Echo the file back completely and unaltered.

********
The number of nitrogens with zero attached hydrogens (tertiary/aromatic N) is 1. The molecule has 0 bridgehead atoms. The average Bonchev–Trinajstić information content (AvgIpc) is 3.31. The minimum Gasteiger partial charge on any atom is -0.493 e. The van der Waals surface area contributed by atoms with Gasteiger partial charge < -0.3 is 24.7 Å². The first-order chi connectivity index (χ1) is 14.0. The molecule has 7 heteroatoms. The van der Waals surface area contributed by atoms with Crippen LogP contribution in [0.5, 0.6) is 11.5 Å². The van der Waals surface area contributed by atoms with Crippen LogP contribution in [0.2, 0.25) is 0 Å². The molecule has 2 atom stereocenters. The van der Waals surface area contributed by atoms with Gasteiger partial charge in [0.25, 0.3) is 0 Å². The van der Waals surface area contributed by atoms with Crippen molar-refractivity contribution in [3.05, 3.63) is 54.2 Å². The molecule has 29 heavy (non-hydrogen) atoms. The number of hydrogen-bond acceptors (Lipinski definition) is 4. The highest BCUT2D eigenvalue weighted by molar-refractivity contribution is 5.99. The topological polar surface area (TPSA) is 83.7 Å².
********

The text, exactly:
The number of nitrogens with zero attached hydrogens (tertiary/aromatic N) is 1. The molecule has 0 bridgehead atoms. The average Bonchev–Trinajstić information content (AvgIpc) is 3.31. The minimum Gasteiger partial charge on any atom is -0.493 e. The van der Waals surface area contributed by atoms with Gasteiger partial charge < -0.3 is 24.7 Å². The first-order chi connectivity index (χ1) is 14.0. The molecule has 7 heteroatoms. The van der Waals surface area contributed by atoms with Crippen LogP contribution in [0.5, 0.6) is 11.5 Å². The van der Waals surface area contributed by atoms with Crippen LogP contribution in [0.2, 0.25) is 0 Å². The molecule has 2 atom stereocenters. The van der Waals surface area contributed by atoms with Gasteiger partial charge in [0.25, 0.3) is 0 Å². The van der Waals surface area contributed by atoms with Crippen molar-refractivity contribution in [3.05, 3.63) is 54.2 Å². The molecule has 29 heavy (non-hydrogen) atoms. The number of hydrogen-bond acceptors (Lipinski definition) is 4. The highest BCUT2D eigenvalue weighted by molar-refractivity contribution is 5.99. The topological polar surface area (TPSA) is 83.7 Å².